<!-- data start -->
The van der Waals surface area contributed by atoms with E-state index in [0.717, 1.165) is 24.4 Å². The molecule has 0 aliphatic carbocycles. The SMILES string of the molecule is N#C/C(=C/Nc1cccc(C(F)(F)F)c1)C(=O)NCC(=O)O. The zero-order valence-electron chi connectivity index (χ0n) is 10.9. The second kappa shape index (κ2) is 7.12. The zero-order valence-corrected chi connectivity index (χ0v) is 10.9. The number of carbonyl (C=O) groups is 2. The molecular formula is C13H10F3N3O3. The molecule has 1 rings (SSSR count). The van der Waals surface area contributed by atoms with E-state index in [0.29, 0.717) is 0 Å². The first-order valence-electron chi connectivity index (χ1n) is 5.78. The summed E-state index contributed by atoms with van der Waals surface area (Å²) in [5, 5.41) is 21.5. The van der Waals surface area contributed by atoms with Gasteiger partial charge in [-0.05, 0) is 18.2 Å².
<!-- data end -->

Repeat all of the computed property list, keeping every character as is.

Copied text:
The van der Waals surface area contributed by atoms with E-state index in [0.717, 1.165) is 24.4 Å². The molecule has 0 aliphatic carbocycles. The SMILES string of the molecule is N#C/C(=C/Nc1cccc(C(F)(F)F)c1)C(=O)NCC(=O)O. The zero-order valence-electron chi connectivity index (χ0n) is 10.9. The second kappa shape index (κ2) is 7.12. The zero-order valence-corrected chi connectivity index (χ0v) is 10.9. The number of carbonyl (C=O) groups is 2. The molecular formula is C13H10F3N3O3. The molecule has 1 rings (SSSR count). The van der Waals surface area contributed by atoms with E-state index in [0.29, 0.717) is 0 Å². The first-order valence-electron chi connectivity index (χ1n) is 5.78. The summed E-state index contributed by atoms with van der Waals surface area (Å²) in [5, 5.41) is 21.5. The van der Waals surface area contributed by atoms with Gasteiger partial charge in [-0.05, 0) is 18.2 Å².